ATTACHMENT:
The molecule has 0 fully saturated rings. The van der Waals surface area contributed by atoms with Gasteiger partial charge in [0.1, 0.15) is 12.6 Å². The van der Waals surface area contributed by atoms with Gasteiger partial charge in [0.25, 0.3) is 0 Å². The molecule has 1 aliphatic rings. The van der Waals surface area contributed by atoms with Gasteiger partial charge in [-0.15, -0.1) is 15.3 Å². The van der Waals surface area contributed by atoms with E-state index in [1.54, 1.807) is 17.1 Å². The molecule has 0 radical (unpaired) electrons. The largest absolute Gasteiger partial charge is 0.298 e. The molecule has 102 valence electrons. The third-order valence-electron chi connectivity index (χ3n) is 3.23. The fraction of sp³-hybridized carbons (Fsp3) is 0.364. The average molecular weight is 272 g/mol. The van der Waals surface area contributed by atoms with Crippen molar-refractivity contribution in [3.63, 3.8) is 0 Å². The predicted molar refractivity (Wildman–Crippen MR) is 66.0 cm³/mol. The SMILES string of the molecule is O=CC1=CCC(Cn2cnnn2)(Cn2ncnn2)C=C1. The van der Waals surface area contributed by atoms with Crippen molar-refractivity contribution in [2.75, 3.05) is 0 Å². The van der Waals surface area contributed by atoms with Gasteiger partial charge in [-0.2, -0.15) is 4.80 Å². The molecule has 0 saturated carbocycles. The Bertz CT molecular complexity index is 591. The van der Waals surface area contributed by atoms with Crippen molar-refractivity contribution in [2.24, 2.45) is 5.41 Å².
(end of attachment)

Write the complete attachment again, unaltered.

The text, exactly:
The molecule has 0 fully saturated rings. The van der Waals surface area contributed by atoms with Gasteiger partial charge in [0.1, 0.15) is 12.6 Å². The van der Waals surface area contributed by atoms with Gasteiger partial charge in [0.25, 0.3) is 0 Å². The molecule has 1 aliphatic rings. The van der Waals surface area contributed by atoms with Gasteiger partial charge in [-0.15, -0.1) is 15.3 Å². The van der Waals surface area contributed by atoms with E-state index in [1.54, 1.807) is 17.1 Å². The molecule has 0 radical (unpaired) electrons. The largest absolute Gasteiger partial charge is 0.298 e. The molecule has 102 valence electrons. The third-order valence-electron chi connectivity index (χ3n) is 3.23. The fraction of sp³-hybridized carbons (Fsp3) is 0.364. The average molecular weight is 272 g/mol. The van der Waals surface area contributed by atoms with Crippen molar-refractivity contribution in [3.63, 3.8) is 0 Å². The predicted molar refractivity (Wildman–Crippen MR) is 66.0 cm³/mol. The SMILES string of the molecule is O=CC1=CCC(Cn2cnnn2)(Cn2ncnn2)C=C1. The van der Waals surface area contributed by atoms with Crippen molar-refractivity contribution in [2.75, 3.05) is 0 Å². The van der Waals surface area contributed by atoms with Gasteiger partial charge in [-0.2, -0.15) is 4.80 Å². The molecule has 0 saturated carbocycles. The Bertz CT molecular complexity index is 591. The van der Waals surface area contributed by atoms with Crippen molar-refractivity contribution in [2.24, 2.45) is 5.41 Å².